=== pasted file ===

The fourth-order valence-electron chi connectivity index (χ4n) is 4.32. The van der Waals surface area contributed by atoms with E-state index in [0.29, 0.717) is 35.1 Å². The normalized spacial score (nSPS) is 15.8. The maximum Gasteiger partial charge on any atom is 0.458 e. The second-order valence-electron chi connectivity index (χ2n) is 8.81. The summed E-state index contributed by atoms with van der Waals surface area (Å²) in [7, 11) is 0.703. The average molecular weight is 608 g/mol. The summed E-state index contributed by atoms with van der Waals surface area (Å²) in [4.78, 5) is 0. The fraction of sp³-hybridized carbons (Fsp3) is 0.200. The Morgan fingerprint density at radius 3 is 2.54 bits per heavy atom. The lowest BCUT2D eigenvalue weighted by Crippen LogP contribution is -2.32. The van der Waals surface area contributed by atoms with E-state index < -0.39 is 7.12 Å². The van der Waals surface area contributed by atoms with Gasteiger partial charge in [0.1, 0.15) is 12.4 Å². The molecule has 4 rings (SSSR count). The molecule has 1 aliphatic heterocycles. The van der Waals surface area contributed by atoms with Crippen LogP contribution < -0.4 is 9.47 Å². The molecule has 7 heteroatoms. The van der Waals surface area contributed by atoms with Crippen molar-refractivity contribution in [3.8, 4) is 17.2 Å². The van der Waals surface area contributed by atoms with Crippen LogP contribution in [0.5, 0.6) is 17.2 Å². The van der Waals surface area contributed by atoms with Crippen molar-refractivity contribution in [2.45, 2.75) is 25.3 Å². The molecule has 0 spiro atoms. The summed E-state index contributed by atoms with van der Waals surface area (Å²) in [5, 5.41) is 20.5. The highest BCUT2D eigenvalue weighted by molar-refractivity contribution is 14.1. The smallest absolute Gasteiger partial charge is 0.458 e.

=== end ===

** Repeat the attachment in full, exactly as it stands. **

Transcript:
The fourth-order valence-electron chi connectivity index (χ4n) is 4.32. The van der Waals surface area contributed by atoms with E-state index in [0.29, 0.717) is 35.1 Å². The normalized spacial score (nSPS) is 15.8. The maximum Gasteiger partial charge on any atom is 0.458 e. The second-order valence-electron chi connectivity index (χ2n) is 8.81. The summed E-state index contributed by atoms with van der Waals surface area (Å²) in [7, 11) is 0.703. The average molecular weight is 608 g/mol. The summed E-state index contributed by atoms with van der Waals surface area (Å²) in [4.78, 5) is 0. The fraction of sp³-hybridized carbons (Fsp3) is 0.200. The Morgan fingerprint density at radius 3 is 2.54 bits per heavy atom. The lowest BCUT2D eigenvalue weighted by Crippen LogP contribution is -2.32. The van der Waals surface area contributed by atoms with E-state index < -0.39 is 7.12 Å². The van der Waals surface area contributed by atoms with Gasteiger partial charge in [0.1, 0.15) is 12.4 Å². The molecule has 4 rings (SSSR count). The molecule has 1 aliphatic heterocycles. The van der Waals surface area contributed by atoms with Crippen LogP contribution < -0.4 is 9.47 Å². The molecule has 7 heteroatoms. The van der Waals surface area contributed by atoms with Crippen molar-refractivity contribution in [3.8, 4) is 17.2 Å². The van der Waals surface area contributed by atoms with Crippen LogP contribution in [0.5, 0.6) is 17.2 Å². The van der Waals surface area contributed by atoms with Crippen molar-refractivity contribution in [2.45, 2.75) is 25.3 Å². The molecule has 0 spiro atoms. The summed E-state index contributed by atoms with van der Waals surface area (Å²) in [5, 5.41) is 20.5. The highest BCUT2D eigenvalue weighted by molar-refractivity contribution is 14.1. The smallest absolute Gasteiger partial charge is 0.458 e.